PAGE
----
Indicators:

  1. Identify the roles that people have in the school and explain the importance of each member.
  2. Demonstrate respect for the school and the school community.

Objective 3:
Investigate and show how communities, state, and nation are united by symbols that represent citizenship in our nation.

Assessments Assessment Ideas

  • After learning about symbols, landmarks, and documents in the community, state, and nation; have students work in small groups to create a poster giving information about a specific one and why it is important. (Create your own list and have the groups randomly pick.) You could use 5, 4, 3, 2, 1 to assess the final project. 5 facts (about their symbol, landmark or document), 4 colors (each person participates by adding their information in a specific color), 3 reasons (why it is important), 2 visuals (drawing or picture), 1 fabulous finished project.

Indicators:

  1. Explain the significance of various community, state, and national celebrations (e.g., Memorial Day, Independence Day, and Thanksgiving).
  2. Identify community and state symbols, documents and landmarks (e.g., city hall, county courthouse, state capitol, Utah State Constitution, flag, holidays).
  3. Identify and explain the significance of various national symbols, documents, and landmarks (e.g., Declaration of Independence, Constitution, flag, Pledge of Allegiance, national monuments, national capitol building).
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Standard III (Geography): Students will use geographic tools and skills to locate and describe places on earth.

Objective 1:
Identify common symbols and physical features of a community, and explain how they affect people's activities in that area.

Assessments Assessment Ideas

  • Geography and Community (pdf)
    Students will describe how geographic aspects of the area affect a community. Students will work together with a partner to describe how life would be different for kids their own age depending on where they live. Using the prompt sheet they will answer the questions provided for each geographic area. Circulate through the groups as they are talking to listen and help clarify any misunderstandings. After 10 – 15 minutes of discussion with partners combine 2 groups of partners and have new groups of 4 discuss what they came up with. Choose a few random groups to share with the entire class.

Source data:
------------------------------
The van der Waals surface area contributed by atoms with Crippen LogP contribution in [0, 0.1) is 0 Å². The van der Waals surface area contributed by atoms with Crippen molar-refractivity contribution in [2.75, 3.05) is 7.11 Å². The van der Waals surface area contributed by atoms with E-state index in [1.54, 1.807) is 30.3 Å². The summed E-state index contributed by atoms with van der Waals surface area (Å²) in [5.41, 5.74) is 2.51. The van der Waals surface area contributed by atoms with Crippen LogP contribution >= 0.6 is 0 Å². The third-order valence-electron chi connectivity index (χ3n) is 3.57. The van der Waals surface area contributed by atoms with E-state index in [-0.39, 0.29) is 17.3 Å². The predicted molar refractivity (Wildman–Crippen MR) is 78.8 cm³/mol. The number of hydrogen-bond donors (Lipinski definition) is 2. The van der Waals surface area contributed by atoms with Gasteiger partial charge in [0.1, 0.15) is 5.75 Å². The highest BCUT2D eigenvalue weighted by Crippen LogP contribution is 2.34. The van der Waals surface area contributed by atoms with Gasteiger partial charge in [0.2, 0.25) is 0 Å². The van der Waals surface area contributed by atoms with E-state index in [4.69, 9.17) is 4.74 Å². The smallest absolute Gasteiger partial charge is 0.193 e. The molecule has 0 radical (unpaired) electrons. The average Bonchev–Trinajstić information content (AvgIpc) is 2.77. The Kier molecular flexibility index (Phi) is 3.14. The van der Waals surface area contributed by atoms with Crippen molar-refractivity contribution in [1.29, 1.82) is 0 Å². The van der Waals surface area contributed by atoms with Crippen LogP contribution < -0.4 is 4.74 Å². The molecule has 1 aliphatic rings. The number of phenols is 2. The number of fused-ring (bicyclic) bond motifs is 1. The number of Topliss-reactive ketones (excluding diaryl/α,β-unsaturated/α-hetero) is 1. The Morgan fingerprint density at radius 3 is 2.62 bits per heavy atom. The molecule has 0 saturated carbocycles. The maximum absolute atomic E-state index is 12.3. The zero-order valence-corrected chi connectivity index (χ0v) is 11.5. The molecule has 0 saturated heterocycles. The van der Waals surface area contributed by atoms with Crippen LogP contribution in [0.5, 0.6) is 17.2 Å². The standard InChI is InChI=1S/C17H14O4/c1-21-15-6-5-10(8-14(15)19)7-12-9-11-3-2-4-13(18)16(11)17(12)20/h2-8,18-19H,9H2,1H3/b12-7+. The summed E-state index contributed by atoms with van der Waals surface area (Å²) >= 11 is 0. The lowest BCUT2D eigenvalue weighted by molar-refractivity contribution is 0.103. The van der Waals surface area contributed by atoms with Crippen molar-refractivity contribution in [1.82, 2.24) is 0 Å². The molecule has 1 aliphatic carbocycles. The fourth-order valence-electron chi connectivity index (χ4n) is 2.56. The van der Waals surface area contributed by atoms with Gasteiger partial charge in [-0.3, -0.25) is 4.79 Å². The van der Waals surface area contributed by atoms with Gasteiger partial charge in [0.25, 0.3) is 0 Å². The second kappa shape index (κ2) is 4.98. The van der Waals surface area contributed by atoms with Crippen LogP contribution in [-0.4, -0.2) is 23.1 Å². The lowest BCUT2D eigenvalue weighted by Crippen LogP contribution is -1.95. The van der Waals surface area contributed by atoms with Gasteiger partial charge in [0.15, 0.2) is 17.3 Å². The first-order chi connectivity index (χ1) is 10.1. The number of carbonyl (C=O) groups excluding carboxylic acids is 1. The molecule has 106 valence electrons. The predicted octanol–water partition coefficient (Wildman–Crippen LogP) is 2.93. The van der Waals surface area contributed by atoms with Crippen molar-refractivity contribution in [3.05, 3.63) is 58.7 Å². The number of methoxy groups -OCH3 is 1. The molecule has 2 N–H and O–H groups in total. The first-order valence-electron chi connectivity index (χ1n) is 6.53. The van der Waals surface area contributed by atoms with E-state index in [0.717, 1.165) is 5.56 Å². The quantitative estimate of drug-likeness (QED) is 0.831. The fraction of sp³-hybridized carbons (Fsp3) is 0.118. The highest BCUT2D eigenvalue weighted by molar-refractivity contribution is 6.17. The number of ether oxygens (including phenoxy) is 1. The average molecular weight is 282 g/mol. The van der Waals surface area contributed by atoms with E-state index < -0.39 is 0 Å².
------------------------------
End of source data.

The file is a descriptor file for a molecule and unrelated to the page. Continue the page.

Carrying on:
Indicators:

  1. Identify community traffic signs and symbols, and know their meanings (e.g., stop sign, hazard symbols, pedestrian crossing, bike route, recreational, blind or deaf child signs).
  2. Describe how geographic aspects of the area affect a community and influence culture (e.g., river, mountain, and desert).
  3. Describe ways in which people have modified the physical environment in a community (e.g., building roads, clearing land for homes, and mining).

Objective 2:
Demonstrate geographic skills on a map and a globe.

Assessments Assessment Ideas

  • Using the My Atlas Workbook spend several days going through each of the pages. This workbook is from the 2nd grade Elementary Core Academy 2006. Use this book as an informal assessment each day as they are working on it. When the books have been completed, use the Find Someone Who sheet to review the things they have learned. Each student will have their own paper and have classmates sign it who can answer one of the questions on the sheet. (My Atlas answer sheet.)